I never said I didn’t believe in science mind you, in fact I find it most interesting and intriguing. And it’s ok if you bash “Christians” as there have been plenty of bashing others in the media for years. It’s all about having to be right and not being tolerant, is I think, how it’s put…

    And heck, it’s your forum. I think it’s funny and don’t take offense, otherwise I wouldn’t be reading or posting now would I? I’m not here to stick up for Christians, but I’m not going to go unnoticed that we can all agree to disagree at times. I’m not here to judge you because we have different views or belief systems. Wouldn’t be very tolerant of me, now would it…

    I find the wit and the insight you provide very similar to how I think and feel about things. As far as the politics go, well like I said I disagree with most on that one. I just wish it were a bit more fair when the propaganda gets published, that’s all… its usually one sided to cause division and not much has been done to bring any type of “togetherness”, including this current “puppet” of a President. No offense to the man, just the fact that no one will be able to fix anything, regardless of the days in office when the senate, the congress and the house of Representatives continue to rally for their own causes, their own agendas instead of for the good of the people… but again, that’s my way of seeing things according to my own skewed perspective of politics I suppose. I’m not Anti-American, just anti walking over everyone’s back to get what you want regardless of the results to the people it affects…

    In fact, I don’t pretend to know much about politics at all… I’m just a perpetual 3 year old who sees life pretty simply in general and can’t understand why others can’t just get along.

    Why is there such a need to control each other and be sneaky about it all? Why do people lie and then say it’s all for the welfare of the masses, when it hurts the lower and middle class the most? Heck if you have money, no problem. Heaven forbid though if you don’t have enough, because then you are well, messed up.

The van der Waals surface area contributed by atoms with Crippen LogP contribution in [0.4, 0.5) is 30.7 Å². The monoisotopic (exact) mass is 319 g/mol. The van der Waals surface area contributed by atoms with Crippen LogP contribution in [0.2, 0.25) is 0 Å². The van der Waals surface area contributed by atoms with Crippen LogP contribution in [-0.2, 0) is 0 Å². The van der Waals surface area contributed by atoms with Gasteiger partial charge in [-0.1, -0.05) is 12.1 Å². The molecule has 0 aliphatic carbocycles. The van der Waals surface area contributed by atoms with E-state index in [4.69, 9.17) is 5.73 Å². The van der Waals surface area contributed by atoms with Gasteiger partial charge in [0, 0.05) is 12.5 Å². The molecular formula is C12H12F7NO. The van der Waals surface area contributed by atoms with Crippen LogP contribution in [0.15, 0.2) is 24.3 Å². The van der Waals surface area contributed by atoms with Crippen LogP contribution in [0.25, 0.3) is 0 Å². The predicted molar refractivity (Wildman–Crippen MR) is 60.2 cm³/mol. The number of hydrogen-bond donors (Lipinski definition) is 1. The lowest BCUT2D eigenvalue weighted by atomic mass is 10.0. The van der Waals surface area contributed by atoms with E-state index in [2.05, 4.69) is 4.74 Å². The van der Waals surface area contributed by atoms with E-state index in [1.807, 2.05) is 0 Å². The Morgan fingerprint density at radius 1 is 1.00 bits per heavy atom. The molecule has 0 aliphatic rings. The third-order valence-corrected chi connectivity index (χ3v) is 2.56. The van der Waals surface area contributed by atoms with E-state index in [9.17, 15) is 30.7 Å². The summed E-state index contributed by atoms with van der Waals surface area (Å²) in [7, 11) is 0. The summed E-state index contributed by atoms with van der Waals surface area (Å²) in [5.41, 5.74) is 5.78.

Right now I can’t find a job, I’m over qualified in my local area and scare the begebees out of the locals because of course I’m going to steal their jobs if they hire me to file or work as a cashier, simply because I’ve been in management.

    I don’t qualify for medi-cal because I don’t have kids, our 3 cars are paid in full and I own a piece of land that isn’t worth a 3rd of what I paid for it right now. So when I needed the system, to help me pay for a surgery that gave me back the use of my arm, we had to go into credit card debt.

    Sure I could have sold a car or two at a great loss and gotten a couple thousand dollars, (they are a 1989 nissan truck, a ‘97 camry, and a 2000 Jeep) However, I’d have no way to get to and from the doctors or my husband to get to work. I could have sold the land at a greater loss, and we could have put my father out of his house at the age of 74 and not had our 2nd mortgage payments looming over our heads too. But right now, my Dh is out working as a long haul truck driver and may barely make $40,000 this year. That’s a raise from the last job he worked for the last ten years of $8,000 and we finally have health insurance. But it will cost us the payment each month which will add up to $3800, plus the deductible of $1000 each, then the co-payments kick in. So there goes our raise… and yet if we didn’t have anything, were totally irresponsible, then we could be on welfare and work the system. Hmmm…

    I don’t believe in the elitist type of class system we have here, as that is not what our country was founded on, but just the opposite as I remember history. Didn’t the Boston Tea Party occur because of the tyranny that was all a part of being English? Isn’t that the reason for becoming America and breaking away from all of that? What ever happened to having community within our local areas?

    Yep, I have that here in Montana, simply because we don’t have so many people here, and everybody it struggling so we all help out where we can to make things work for us. Lucky me… but I’m still $15,000 in debt and see no hope right now of ever getting out of it with the way things are in our nation.

    The biggest thing that bothers me about the current political situation, is that our basic freedoms are being taken away. And yet we are all about making sure other countries are given this ability. And we the tax payers are footing the bill. I wonder why the ones that have all the money figure out ways to keep it by passing laws that make them exempt from paying “too” much. And what is “too” much? We got all our taxes back simply because of my medical bills and I have a home job for the deductibles. Kitties don’t count as children, bummer… but really, what would our measly $3600 mean in our trillion dollar debt?

    But that will have to wait for yet another post, as I’m hopeful that you have an opinion on that as well that I’d love to hear about. Kids now a days are being born into a debt that will only increase with time… what a legacy to leave them when we die, let alone make them have to work harder than we have had to do along the way.